The pij has operations in Gaza and the West Bank, and receives commands from its headquarters in Damascus. It also has offices in Beirut, Tehran and Khartoum. Although outnumbered by Hamas in Gaza, it is by no means incapable of conducting its own operations there. It proved as much this past week by raining down rockets and mortars on towns in southern Israel.

The pij has berated Hamas for not standing up to Israel, instead choosing the acquisition of power over jihad. The group wants more control of the Strip to establish itself as the new face of resistance against Israel. That is why it relishes a new confrontation with Israel.

Right now, Hamas is vulnerable. Increasing isolation has weakened the group. Iran has cut much of its funding after Hamas refused to get involved in the Syrian crisis. Hamas’s fallout with its sponsor—which provided it with an estimated $23 million a month—was a serious setback. The financial woes have only been compounded by the restrictions enforced by Egypt on Gaza’s southern border. Hamas is being starved of the black market goods that once poured in through the now-closed tunnels from Egypt.

The pij sees Hamas’s vulnerability, and will do what it can to capitalize on it—including inciting a fresh wave of violence against Israel.

Until the Syrian war began, Hamas was happy to take orders and funds from Iran. But Hamas’s refusal to support Iran in Syria dissolved this relationship. Since then, Qatar and Turkey have replaced Iran as Hamas’s sponsor. This had Iran searching for a Palestinian replacement in its proxy war from the Gaza Strip. Enter Palestinian Islamic Jihad.

While it is unlikely that the pij will overthrow Hamas, the fact that pij is now initiating terrorist attacks on Israel is evidence of the broken relationship between Hamas and Iran.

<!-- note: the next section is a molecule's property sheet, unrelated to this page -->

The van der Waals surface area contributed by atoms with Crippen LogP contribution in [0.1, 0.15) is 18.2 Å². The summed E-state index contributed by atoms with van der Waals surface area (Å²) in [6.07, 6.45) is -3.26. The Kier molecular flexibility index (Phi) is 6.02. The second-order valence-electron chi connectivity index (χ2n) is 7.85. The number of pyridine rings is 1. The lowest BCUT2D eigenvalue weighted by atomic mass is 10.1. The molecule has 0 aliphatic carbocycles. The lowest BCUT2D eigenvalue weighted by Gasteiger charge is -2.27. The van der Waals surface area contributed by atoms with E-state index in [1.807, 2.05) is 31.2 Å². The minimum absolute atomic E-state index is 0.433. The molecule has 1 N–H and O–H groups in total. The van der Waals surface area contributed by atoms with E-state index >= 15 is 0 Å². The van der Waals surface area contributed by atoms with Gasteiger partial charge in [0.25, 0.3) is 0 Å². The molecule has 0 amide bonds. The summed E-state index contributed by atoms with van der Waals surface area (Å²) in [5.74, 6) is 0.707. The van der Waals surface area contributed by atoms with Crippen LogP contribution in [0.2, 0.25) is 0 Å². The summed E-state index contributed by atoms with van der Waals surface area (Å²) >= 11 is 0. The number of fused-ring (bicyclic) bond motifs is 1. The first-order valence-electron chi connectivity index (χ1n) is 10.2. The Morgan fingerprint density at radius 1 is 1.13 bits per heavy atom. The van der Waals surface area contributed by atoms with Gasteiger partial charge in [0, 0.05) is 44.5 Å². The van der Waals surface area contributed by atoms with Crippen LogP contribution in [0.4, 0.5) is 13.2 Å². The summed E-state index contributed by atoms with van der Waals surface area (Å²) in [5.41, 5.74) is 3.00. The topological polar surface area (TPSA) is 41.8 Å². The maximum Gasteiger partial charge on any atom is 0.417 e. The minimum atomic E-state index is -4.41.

Relations between Hamas and Iran are prophesied to break down even further. To understand, read “A Mysterious Prophecy.”

Will Moldova Be the Next Ukraine?

Will Moldova Be the Next Ukraine?


The ex-Soviet state may find itself back under Russia’s grasp.

Russia’s recent deployment of troops in Crimea has Eastern European nations on edge. Concern is growing among leaders that the crisis in Ukraine could spread.

The Moldovan government is currently involved in signing a possible trade deal with the European Union. Reuters says the pact “is similar to that which Ukrainian President Viktor Yanukovich dumped, sparking the crisis which brought him down.”

Just like with Ukraine, Russia is using similar tactics to make sure the former Soviet Union state stays within its camp. “Moscow is now in the process of infiltrating the last pro-European republics in its sphere of influence,” writes Der Spiegel’s Christian Neef in an article titled “Russia Tries to Woo Back Moldova.”

According to Neef, Russia is now boycotting wine imports from Moldova, one of the country’s largest exports. Additionally, Russia is threatening to prevent the nearly 1 million Moldovans who work within Russia from sending money home to support their families.

Russia has also threatened to cut off its natural gas supply to Moldova—a move that would devastate the tiny agricultural nation. International Business Times editor Palash Ghosh says that what “Moldova lacks and desperately needs to keep its economy afloat—energy—now comes from Russia. In the event Moscow cuts off gas supplies, Moldova’s fragile economy could collapse.”

This has been the Russian strategy for years: bullying weaker and smaller nations into submission by threatening to cut off energy and destroy trade.

Russia has its supporters in Moldova though, just like in Ukraine.